Long story short, Snopes has classified the story as 'MIXTURE,' containing both true and false elements, despite saying in their first statement that it is false.
Statement reproduces President Obama's response regarding opposition to his veterans' health insurance plan.
The beginning of Snopes' response:
This item is another entry difficult to classify as either "true" or "false." It's false in the literal sense that President Barack Obama did not utter the words attributed to him above; this piece is an excerpt from a form of satire that makes political or social points by putting outrageous words into the mouths of others.
However, even if the words aren't literally true (i.e., they're not something Barack Obama actually said), the issue they reference is not, as in most satirical pieces, a fabrication or a highly exaggerated version of reality.
Ah yes, the old "in a literal sense" conundrum.
The point here is that the claim they're addressing is whether the words actually are Obama's. They come right out and say they're not, but then go on a huge rant about policies of which they're obviously not fond. Many people are outraged by this. I'm guessing it's because everyone has always thought of Snopes as the last bastion of unbiased truth on the Internet. Everyone but me, that is.
This is bothersome to me because many Snopes-checkers rarely read past the green or red 'True' or 'False' indicators on any given subject, trusting that Snopes knows what they're talking about. In this case, their declaration of it as 'False' is not justified by the actual evidence they've presented.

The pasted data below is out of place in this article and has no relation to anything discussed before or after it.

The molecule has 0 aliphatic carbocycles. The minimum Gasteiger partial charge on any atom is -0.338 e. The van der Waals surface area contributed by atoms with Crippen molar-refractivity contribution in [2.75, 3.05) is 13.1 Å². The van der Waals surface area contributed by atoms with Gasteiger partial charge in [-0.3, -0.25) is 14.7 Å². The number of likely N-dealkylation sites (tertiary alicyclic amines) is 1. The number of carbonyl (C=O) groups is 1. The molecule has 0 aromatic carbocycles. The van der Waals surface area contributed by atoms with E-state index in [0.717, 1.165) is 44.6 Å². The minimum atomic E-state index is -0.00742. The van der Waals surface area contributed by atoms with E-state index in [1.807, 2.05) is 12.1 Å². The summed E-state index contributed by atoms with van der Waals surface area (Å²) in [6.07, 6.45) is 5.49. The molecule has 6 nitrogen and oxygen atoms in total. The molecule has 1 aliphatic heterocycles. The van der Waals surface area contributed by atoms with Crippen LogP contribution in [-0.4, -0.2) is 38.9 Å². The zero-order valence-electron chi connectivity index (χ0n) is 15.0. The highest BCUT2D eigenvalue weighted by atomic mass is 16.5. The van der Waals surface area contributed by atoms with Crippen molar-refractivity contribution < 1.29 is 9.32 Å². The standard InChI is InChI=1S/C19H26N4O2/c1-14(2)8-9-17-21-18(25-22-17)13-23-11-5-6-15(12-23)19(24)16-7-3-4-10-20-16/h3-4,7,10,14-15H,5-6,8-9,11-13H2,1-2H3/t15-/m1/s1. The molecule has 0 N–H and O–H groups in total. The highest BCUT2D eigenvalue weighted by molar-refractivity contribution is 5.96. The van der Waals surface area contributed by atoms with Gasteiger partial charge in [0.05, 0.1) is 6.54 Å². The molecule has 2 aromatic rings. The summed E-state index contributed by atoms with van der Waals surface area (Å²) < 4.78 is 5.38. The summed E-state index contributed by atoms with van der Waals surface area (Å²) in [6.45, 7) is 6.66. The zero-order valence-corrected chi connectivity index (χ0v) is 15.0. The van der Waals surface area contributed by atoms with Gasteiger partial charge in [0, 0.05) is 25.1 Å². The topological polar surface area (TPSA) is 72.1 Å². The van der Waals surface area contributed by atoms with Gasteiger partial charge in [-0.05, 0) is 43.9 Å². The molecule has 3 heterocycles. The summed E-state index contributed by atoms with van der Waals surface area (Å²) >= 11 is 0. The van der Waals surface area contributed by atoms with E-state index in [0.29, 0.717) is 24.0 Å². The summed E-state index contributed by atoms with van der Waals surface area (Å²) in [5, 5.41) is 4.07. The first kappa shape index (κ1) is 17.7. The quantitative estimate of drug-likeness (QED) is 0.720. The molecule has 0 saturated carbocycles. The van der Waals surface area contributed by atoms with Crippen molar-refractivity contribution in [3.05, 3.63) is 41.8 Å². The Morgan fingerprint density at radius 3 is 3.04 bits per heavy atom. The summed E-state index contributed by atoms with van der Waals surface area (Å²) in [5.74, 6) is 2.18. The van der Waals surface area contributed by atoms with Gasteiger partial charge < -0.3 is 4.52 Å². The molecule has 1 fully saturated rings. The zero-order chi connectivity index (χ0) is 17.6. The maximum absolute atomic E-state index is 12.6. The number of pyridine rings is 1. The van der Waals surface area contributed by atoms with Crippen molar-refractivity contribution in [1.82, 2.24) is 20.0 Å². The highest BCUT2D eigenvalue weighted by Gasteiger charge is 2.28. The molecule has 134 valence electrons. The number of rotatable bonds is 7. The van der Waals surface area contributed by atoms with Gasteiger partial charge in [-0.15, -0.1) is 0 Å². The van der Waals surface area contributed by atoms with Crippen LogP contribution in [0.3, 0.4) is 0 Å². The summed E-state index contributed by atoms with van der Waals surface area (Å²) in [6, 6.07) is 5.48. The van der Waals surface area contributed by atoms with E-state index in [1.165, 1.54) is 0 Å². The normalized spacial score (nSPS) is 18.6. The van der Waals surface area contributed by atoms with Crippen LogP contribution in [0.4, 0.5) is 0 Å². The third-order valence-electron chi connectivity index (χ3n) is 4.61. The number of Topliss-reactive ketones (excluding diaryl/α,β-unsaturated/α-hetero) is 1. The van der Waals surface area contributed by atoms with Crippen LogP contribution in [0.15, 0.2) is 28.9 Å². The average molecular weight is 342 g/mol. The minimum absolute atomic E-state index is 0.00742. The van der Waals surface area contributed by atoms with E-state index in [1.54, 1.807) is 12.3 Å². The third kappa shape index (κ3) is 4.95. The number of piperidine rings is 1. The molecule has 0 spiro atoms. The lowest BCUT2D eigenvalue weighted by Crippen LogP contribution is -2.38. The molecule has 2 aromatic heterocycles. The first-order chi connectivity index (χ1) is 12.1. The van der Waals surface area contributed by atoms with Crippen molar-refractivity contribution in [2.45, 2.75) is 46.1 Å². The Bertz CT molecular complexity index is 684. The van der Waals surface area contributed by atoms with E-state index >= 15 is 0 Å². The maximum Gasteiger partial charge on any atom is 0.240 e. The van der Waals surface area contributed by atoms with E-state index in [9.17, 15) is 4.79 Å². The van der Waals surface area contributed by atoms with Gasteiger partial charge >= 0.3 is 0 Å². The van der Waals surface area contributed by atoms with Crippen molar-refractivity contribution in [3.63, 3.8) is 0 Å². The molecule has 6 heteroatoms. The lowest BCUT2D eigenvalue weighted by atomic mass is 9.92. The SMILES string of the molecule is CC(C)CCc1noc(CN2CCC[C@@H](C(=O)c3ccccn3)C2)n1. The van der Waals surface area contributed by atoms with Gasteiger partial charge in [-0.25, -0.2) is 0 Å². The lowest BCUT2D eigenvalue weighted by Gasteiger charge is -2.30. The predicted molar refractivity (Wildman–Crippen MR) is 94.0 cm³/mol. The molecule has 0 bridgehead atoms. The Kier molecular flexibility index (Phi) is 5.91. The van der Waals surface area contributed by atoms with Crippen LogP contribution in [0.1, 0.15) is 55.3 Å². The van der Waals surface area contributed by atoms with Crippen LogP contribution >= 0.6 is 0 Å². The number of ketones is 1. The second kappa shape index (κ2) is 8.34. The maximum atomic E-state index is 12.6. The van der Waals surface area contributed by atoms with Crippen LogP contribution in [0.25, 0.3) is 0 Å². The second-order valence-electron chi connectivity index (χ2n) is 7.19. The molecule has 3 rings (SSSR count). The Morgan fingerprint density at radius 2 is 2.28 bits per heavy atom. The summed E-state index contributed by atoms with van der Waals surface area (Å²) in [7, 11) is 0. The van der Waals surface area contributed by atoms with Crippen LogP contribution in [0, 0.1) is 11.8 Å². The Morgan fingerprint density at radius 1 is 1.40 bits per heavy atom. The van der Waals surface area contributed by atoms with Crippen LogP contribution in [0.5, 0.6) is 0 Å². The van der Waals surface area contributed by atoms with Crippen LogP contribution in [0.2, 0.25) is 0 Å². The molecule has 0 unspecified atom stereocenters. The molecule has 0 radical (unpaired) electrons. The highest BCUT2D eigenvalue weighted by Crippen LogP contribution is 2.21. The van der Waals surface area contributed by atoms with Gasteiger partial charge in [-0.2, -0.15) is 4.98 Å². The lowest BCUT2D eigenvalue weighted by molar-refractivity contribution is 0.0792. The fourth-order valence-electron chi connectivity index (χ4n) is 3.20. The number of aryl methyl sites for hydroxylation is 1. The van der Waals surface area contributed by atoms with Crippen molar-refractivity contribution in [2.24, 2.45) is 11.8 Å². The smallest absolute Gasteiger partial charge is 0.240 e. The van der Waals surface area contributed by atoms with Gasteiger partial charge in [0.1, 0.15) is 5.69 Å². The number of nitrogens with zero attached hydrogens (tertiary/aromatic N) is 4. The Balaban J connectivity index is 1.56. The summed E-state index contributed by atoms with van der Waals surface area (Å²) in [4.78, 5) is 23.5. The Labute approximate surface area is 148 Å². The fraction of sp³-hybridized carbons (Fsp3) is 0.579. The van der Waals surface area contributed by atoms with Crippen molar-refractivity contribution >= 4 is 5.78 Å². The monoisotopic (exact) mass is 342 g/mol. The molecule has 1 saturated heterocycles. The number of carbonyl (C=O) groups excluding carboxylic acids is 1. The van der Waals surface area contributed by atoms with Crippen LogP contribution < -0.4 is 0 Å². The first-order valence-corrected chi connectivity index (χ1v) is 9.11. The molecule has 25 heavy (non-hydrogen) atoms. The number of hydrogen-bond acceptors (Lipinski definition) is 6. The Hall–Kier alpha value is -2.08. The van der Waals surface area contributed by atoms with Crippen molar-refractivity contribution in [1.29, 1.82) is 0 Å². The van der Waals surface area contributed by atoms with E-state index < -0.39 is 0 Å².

Now, I'm not saying that Tony Blair did tell this amusing anecdote at a cocktail party, but the only "evidence" they have regarding its untruth is speculation from a man whose job it is to make Tony Blair look good -- a man that wasn't even present at said dinner party in the first place. In legal dramas on television, I believe they'd call that "hearsay." And I object! It's the word of someone who was present against someone who wasn't. Not exactly fair reasoning. (It is my claim, however, that had Tony Blair's press secretary been present, and had Tony Blair actually said it, the secretary would still say he didn't. That's his job, afterall.)
With evidence like that, Snopes could, at best, only classify the story as "unverifiable." After discovering this, I spent several hours going through all the George Bush articles on Snopes.com looking for bias. Granted, my results clearly showed my own confirmation bias -- I'm just going to pretend like that's not a problem. Suffice to say, according to my research, the statement that "Snopes is generally favorable towards Republicans whenever blatant evidence to the contrary doesn't make it impossible to do so," is a big fat "True."
So anyway, if you rely on Snopes to determine whether or not the things you hear are true, then you need to -- at the very least -- actually read their evidence for whatever determination they make and then use your own skills of deduction before you go snidely emailing it off to whatever poor sucker repeated it as fact.
You might not actually deserve the smug, self-righteous feeling you get when you do that.